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Finding solutions for high-risk businesses

Simply “de-risking”—showing firms the door—may not be only answer

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  • Written by  James DeFrantz, Virtual Compliance Management
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  • Comments:   DISQUS_COMMENTS
Finding solutions for high-risk businesses

Many banks have encountered the situation where high-risk clients are heavily scrutinized by regulators. Additional monitoring, increased filing of Suspicious Activity Reports (SARs), and ever-increasing enhanced due diligence have been among the regulators demands.

For many banks this increased scrutiny has led to the decision to terminate the relationship with high-risk clients, even though they often represent profitable relationships. In some cases, banks have determined that they will no longer serve entire industries (e.g. money transmitters and check cashers) to avoid severe scrutiny.

However, recent guidance indicates that there should never be a wholesale refusal to bank entire industries. When banks can demonstrate that they maintain a strong compliance program, they can keep high-risk clients in their portfolio.

Opening the door more

In early 2015, regulators made an effort to back away from the direction of Operation Chokepoint. FDIC for example, released Financial Institution Letter 5-2015. This guidance, “Statement On Providing Banking Services,” states in part:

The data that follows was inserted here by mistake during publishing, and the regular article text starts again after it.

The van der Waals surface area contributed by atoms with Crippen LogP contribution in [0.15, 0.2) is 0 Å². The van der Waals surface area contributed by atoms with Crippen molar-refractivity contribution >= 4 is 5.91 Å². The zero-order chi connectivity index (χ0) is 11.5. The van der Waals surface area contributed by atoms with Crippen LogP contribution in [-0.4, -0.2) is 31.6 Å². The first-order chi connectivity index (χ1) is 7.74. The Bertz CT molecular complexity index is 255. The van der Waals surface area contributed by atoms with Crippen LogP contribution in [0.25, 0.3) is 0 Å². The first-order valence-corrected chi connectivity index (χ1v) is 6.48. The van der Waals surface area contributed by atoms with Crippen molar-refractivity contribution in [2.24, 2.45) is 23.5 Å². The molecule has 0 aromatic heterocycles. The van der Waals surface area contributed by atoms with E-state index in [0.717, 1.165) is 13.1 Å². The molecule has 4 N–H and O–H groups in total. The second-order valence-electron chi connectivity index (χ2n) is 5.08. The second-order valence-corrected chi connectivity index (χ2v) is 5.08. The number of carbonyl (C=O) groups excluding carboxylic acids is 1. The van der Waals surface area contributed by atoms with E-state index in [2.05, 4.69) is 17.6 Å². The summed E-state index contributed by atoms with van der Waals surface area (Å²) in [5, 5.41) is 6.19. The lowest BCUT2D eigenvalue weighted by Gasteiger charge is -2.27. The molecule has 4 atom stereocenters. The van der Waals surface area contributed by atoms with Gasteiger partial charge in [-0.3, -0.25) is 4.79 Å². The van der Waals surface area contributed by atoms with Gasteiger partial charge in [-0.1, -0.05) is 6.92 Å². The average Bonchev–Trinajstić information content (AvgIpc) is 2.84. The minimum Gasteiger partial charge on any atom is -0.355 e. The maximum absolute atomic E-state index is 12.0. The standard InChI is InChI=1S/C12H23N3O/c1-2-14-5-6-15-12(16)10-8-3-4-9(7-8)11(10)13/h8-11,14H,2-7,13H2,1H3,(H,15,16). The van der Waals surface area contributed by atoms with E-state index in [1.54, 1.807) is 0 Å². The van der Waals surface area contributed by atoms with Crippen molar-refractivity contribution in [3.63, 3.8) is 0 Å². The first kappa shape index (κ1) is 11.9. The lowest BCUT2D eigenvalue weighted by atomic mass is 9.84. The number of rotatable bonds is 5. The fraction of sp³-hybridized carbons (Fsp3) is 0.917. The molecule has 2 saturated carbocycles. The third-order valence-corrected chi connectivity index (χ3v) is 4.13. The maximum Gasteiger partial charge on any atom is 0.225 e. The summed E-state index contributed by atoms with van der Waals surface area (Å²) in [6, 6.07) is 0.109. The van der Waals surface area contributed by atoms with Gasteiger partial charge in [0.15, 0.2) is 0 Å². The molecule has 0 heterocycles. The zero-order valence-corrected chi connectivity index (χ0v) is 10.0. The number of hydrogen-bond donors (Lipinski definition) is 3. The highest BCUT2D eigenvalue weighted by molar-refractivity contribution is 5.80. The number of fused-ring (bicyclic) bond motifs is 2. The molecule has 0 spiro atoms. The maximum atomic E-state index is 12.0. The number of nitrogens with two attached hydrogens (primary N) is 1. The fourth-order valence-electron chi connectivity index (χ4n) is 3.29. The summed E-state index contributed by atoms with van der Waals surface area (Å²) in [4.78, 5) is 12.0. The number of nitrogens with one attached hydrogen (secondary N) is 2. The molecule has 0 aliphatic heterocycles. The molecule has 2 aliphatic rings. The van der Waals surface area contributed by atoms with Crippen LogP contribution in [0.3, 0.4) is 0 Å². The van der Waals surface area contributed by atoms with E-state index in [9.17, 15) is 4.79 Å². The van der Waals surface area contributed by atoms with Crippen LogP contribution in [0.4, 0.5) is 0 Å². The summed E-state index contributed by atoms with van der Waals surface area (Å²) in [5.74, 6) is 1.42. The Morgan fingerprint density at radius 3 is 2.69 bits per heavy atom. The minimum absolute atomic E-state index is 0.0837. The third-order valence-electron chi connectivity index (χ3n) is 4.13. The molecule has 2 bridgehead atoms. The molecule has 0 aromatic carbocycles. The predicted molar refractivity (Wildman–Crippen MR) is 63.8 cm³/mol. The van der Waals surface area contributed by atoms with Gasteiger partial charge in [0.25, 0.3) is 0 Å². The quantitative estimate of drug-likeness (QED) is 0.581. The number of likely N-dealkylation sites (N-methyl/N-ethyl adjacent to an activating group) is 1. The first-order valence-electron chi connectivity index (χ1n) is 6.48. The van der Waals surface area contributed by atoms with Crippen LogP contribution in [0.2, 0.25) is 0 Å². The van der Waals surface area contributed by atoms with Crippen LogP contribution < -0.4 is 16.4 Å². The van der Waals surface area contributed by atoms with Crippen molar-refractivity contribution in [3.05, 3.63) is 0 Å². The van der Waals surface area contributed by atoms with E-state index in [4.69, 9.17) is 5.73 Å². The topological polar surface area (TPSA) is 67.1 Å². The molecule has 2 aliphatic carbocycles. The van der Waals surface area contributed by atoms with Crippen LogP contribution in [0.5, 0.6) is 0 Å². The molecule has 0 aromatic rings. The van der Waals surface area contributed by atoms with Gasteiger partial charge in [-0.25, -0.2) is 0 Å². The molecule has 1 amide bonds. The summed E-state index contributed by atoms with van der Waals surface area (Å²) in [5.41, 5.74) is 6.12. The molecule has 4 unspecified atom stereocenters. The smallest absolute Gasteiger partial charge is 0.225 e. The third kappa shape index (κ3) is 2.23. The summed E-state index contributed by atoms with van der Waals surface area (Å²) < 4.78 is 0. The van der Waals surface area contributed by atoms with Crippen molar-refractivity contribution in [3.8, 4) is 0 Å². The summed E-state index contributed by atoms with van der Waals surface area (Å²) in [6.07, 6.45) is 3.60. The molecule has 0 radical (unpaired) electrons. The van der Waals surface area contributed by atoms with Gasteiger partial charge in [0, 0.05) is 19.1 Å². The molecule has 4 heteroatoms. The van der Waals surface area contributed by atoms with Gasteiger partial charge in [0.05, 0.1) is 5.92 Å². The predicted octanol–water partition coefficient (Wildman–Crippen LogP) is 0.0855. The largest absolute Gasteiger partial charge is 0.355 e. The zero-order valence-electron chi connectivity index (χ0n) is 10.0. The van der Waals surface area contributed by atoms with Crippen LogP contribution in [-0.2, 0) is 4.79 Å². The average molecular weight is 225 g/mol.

“Currently, there is concern that banks are indiscriminately terminating the accounts of all MSBs [money service businesses], or refusing to open accounts for any MSBs, thereby eliminating them as a category of customers. Such a wholesale approach runs counter to the expectation that financial institutions can and should assess the risks of customers on a case-by-case basis …

“Similarly, a blanket direction by U.S. banks to their foreign correspondents not to process fund transfers of any foreign MSBs, simply because they are MSBs, also runs counter to the risk-based approach.”

The focus for high-risk customers changed from de-risking (a fancy term for “getting rid of”) to risk management. The idea here is that financial institutions may indeed provide services for high risk customers if there are monitoring systems in place.

Steps for defending a BSA decision

The BSA/AML risk assessment is the first step in developing a strong compliance program. For this reason, the risk assessment must be comprehensive and updated regularly. As a best practice, the risk assessment should clearly define the current levels of risk inherent in the customer portfolio, as well as the risk appetite established by the board.

In this context, the risk appetite should include guidelines for the types of accounts that are considered acceptable and the clear authority of BSA staff to do what is necessary to keep risk at acceptable levels.

When developing this analysis, BSA staff must consider the resources that are available for monitoring and supervising the transactions of the customer base. The training, knowledge, and skill of BSA staff are important considerations in this area. Bank staff must be able to fully understand and monitor the business being conducted by the customer base.